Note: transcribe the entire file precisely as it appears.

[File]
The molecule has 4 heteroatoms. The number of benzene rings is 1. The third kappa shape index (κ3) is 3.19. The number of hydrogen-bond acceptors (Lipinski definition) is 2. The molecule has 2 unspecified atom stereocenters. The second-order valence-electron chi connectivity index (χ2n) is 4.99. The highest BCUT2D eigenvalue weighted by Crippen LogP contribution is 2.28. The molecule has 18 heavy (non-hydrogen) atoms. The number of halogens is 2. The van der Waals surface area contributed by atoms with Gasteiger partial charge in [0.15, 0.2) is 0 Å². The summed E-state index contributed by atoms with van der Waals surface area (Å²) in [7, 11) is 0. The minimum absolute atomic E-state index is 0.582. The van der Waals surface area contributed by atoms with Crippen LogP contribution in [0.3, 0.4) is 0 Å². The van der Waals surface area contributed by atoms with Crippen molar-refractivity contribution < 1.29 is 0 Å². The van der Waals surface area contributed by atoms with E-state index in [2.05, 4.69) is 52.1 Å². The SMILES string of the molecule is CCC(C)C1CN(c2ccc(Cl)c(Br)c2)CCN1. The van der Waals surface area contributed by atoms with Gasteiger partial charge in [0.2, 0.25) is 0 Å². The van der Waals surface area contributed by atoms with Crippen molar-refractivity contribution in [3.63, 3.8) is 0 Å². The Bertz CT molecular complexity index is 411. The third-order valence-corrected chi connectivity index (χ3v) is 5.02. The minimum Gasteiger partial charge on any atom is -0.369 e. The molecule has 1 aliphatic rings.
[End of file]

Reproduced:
The molecule has 4 heteroatoms. The number of benzene rings is 1. The third kappa shape index (κ3) is 3.19. The number of hydrogen-bond acceptors (Lipinski definition) is 2. The molecule has 2 unspecified atom stereocenters. The second-order valence-electron chi connectivity index (χ2n) is 4.99. The highest BCUT2D eigenvalue weighted by Crippen LogP contribution is 2.28. The molecule has 18 heavy (non-hydrogen) atoms. The number of halogens is 2. The van der Waals surface area contributed by atoms with Gasteiger partial charge in [0.15, 0.2) is 0 Å². The summed E-state index contributed by atoms with van der Waals surface area (Å²) in [7, 11) is 0. The minimum absolute atomic E-state index is 0.582. The van der Waals surface area contributed by atoms with Crippen LogP contribution in [0.3, 0.4) is 0 Å². The van der Waals surface area contributed by atoms with Crippen molar-refractivity contribution < 1.29 is 0 Å². The van der Waals surface area contributed by atoms with E-state index in [2.05, 4.69) is 52.1 Å². The SMILES string of the molecule is CCC(C)C1CN(c2ccc(Cl)c(Br)c2)CCN1. The van der Waals surface area contributed by atoms with Gasteiger partial charge in [0.2, 0.25) is 0 Å². The van der Waals surface area contributed by atoms with Crippen molar-refractivity contribution in [3.63, 3.8) is 0 Å². The Bertz CT molecular complexity index is 411. The third-order valence-corrected chi connectivity index (χ3v) is 5.02. The minimum Gasteiger partial charge on any atom is -0.369 e. The molecule has 1 aliphatic rings.